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The 1992 book
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The 1989 book

Oscar Wegner

About Oscar

From Florida Tennis

The official publication of the Florida USTA

(see transcript below the picture)


Tennis and Martial Arts


One of the most intriguing developments in modern tennis is using principles of martial arts. The best performers do not meet the ball head-on; they deflect it. Top players apply force to turn the ball around and send it back across the net. The ball enters the racquet and slides across the strings before coming off the racquet. On groundstrokes, especially on topspin strokes, players direct the force up and across the body, rather than straight toward the intended target, turning the incoming power of the ball in an almost effortless manner.

As you practice this, you may be surprised at how different your wrist effort is, putting much less strain on it and your arm. A player drives toward a ball and, when almost in contact with it, breaks the plane and accelerates forcefully in a different direction. From physics, we know that force equals mass times acceleration, not just mass times plain velocity. A top player may be exerting force forward and up, but, at contact, breaks that plane and accelerates the racquet even more forcefully across the body.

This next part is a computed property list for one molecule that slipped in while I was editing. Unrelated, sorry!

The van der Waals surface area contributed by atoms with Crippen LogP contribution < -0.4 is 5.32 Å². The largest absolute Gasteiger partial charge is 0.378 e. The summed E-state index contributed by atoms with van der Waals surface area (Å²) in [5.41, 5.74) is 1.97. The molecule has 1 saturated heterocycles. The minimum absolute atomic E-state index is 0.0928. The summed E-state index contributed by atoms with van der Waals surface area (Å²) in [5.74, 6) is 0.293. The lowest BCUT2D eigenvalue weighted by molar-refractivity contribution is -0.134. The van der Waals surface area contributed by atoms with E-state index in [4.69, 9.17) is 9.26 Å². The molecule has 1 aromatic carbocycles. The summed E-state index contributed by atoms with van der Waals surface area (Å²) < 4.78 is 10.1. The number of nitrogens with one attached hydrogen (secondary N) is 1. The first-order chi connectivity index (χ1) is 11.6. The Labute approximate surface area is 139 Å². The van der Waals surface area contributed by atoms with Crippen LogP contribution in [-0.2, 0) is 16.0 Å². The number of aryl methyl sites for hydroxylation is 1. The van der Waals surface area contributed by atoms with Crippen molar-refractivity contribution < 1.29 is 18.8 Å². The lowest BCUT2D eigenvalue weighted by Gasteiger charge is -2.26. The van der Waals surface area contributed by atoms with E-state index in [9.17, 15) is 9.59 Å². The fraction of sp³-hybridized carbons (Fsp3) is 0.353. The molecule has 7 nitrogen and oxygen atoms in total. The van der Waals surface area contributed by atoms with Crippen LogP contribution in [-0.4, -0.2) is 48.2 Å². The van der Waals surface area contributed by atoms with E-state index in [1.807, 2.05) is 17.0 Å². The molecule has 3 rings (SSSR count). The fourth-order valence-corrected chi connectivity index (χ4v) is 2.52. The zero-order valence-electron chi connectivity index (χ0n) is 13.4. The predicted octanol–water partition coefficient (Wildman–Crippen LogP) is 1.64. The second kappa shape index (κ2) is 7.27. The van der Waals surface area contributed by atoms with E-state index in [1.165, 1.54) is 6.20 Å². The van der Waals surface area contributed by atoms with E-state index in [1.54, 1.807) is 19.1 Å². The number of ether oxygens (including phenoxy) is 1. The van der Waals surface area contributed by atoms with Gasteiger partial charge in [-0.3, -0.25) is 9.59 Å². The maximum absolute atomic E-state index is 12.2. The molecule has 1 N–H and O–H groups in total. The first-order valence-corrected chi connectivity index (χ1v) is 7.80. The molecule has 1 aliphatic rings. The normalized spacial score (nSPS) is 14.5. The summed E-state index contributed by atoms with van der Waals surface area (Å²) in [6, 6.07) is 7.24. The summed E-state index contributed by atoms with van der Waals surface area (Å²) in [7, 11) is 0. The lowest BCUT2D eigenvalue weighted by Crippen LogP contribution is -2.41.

On the forehand, for example, top pros, contract the biceps and pectorals sharply while lifting the right side of the trunk and leaning the whole torso to the left (for a right-hander). It's as if you're exerting the force needed to pull something heavy up and toward you—rather than extending the arm outward. Keep your eye on the player, rather than the ball, and see him or her closing in the arm towards the left side of the body as if hugging it.

This is a huge departure from conventional tennis coaching, and kids do it naturally. They should not be coached any other way, lessening their potential to be great.

The best topspin one-handed backhands on the tour, such as Fededrer’s, Henin’s, and Kuerten’s are hit up and, on contact, across the ball to the right. The best sliced backhands on the tour are also hit across, as are serves, including the best of all time. This across-the-body motion applies to the best strokes, even volleys.

Old champions like Bill Tilden, Jack Kramer, Rod Laver, Bjorn Borg, Chris Evert on her backhand, Billy Jean King, Monica Seles and Steffi Graf did not meet the ball head on. They deflected it back. You can add to this list most of the better players from the 1990s on.

How should you apply this martial arts idea to your game? Simple and easy. Wrap the racquet across your body. When hitting the forehand, bend your arm, bringing your fist toward the opposite shoulder. Rather than hitting "five balls in a row," as taught in conventional tennis, imagine hitting the first one and avoiding the other four. Change your path across the body, not forward. The power in the contraction of your biceps and pectorals will make the ball explode off your racquet. Notice how natural it becomes to produce topspin, as the easiest path is also an upward move.

Notice how top pros hit use the racquet face angle to deflect and direct the ball, while the arm moves on its own path. This is how smaller players handle the onslaught of a bigger or stronger player and send the ball back even faster than it came onto his or her racquet. Martial arts proves that deflection is the best way to combat a superior force.

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